Is Onion Bad for Cats

Is Onion Bad for Cats – Is It Safe?

Share on facebook
Share on twitter
Share on pinterest

For many people, onions are a must have in the kitchen. They are one of those flavorful ingredients that will sit well in almost any recipe. You can roast them, grill, caramelize, chop or slice thinly and serve raw in your salads. When fixing your sandwich, you can add some onions too or better still use them to garnish your tacos. The list of the uses of onions in our kitchens is endless. It’s no wonder people love them.

However, as much as we like the flavor onions adds to soups and stocks, they can be extremely harmful for cats. Since onions are a common ingredient in many of the foods we eat, your pets can be at risk. Is onion bad for cats? Absolutely. Onions are among the food items that are considered toxic and even poisonous for cats. Cats are extremely sensitive to onions and ingesting even a small amount is enough to make them very ill. Onions are bad for cats and we will get into the nitty gritties and explain why this is so.

Can cats eat onions?

As we have already mentioned, onions are quite harmful for cats. For that reason cats cannot eat onions even in small amounts. If your kitty happens to ingest onions, he or she is likely to suffer from onion toxicity which is a severe health complication. As a matter of fact, you should consider any amount of onion ingestion an emergency that requires an immediate visit to the vet. Before indulging your cat with any kind of food, ensure it doesn’t contain onions. Pets like feeding on table scraps and might accidentally end up eating onions.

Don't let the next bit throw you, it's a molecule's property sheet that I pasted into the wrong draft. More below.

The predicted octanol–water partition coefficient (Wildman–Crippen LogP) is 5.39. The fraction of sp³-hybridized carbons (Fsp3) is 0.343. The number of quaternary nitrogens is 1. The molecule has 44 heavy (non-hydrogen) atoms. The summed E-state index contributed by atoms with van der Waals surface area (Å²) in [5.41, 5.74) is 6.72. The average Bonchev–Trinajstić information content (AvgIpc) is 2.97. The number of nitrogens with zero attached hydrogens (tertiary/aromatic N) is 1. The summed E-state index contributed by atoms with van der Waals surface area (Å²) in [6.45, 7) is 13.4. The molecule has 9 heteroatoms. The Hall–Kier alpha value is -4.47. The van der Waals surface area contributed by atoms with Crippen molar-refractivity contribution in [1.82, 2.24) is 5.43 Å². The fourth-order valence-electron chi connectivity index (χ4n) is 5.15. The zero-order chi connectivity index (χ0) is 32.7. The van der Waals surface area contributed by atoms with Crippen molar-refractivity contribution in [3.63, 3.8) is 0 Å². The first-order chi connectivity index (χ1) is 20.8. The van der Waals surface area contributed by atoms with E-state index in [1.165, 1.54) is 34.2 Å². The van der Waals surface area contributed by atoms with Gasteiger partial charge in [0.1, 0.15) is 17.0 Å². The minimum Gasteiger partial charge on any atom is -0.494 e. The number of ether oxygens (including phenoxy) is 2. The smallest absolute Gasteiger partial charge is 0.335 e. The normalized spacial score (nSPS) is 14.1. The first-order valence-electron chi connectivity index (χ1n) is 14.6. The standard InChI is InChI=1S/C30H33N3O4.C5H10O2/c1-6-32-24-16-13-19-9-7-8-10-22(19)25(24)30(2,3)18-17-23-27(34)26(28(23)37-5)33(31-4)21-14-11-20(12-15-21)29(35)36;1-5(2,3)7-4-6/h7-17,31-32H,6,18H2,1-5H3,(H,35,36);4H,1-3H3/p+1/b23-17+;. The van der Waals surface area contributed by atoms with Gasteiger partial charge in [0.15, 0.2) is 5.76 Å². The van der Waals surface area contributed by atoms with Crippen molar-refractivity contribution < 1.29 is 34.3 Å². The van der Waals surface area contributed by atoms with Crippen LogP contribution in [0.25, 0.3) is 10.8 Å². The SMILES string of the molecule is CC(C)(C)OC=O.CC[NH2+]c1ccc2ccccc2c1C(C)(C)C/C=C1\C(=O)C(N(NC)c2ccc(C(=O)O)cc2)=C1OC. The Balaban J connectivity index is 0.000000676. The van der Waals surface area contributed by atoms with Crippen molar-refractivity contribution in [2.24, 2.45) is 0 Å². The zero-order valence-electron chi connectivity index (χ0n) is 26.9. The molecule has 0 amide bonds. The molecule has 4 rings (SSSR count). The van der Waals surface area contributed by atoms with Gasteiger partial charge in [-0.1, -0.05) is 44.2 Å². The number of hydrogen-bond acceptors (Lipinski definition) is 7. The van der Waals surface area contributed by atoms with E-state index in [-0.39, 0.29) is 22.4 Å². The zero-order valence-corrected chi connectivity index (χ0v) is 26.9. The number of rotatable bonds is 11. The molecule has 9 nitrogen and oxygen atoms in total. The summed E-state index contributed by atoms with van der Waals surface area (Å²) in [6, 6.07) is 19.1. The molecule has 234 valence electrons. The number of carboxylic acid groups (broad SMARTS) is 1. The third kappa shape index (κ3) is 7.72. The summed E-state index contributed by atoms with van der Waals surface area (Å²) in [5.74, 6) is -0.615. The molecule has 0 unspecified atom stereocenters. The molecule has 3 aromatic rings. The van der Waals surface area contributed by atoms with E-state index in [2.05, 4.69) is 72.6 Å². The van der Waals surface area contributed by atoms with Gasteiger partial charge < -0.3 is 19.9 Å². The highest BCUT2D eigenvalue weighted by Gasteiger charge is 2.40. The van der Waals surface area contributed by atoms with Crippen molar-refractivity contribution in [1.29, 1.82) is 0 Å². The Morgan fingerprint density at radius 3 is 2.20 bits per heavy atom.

Are all onions dangerous to cats?

This is another question that most often comes up in the discussion about cats and onions. All onions are dangerous to cats whether raw, cooked or dried. They will still all have a negative effect on your fur baby resulting in life threatening health problems. Raw onions are the most dangerous followed by the cooked ones but always keep them all away from your kitty.

Generally, cats are not interested in raw onions and would rarely eat them. The most common cases of onion exposure are from the cooked foods we eat in our homes and the processed human foods. In fact, if you pay close attention, you will come to the realization that many of the processed foods tend to have onions as an additive. While it’s not advisable to share human food with your kitty, in case you do make sure it doesn’t have onions. Also keep an eye on the ingredients in the processed foods.

Onion toxicity

We have already mentioned that onions are harmful to your furball. It’s now time to understand why your adorable kitty should not go anywhere near onions whether cooked, raw or in any other form. You have probably heard of onion toxicity in cats but don’t understand how it occurs. Cats are very sensitive creatures and don’t get along with several food items.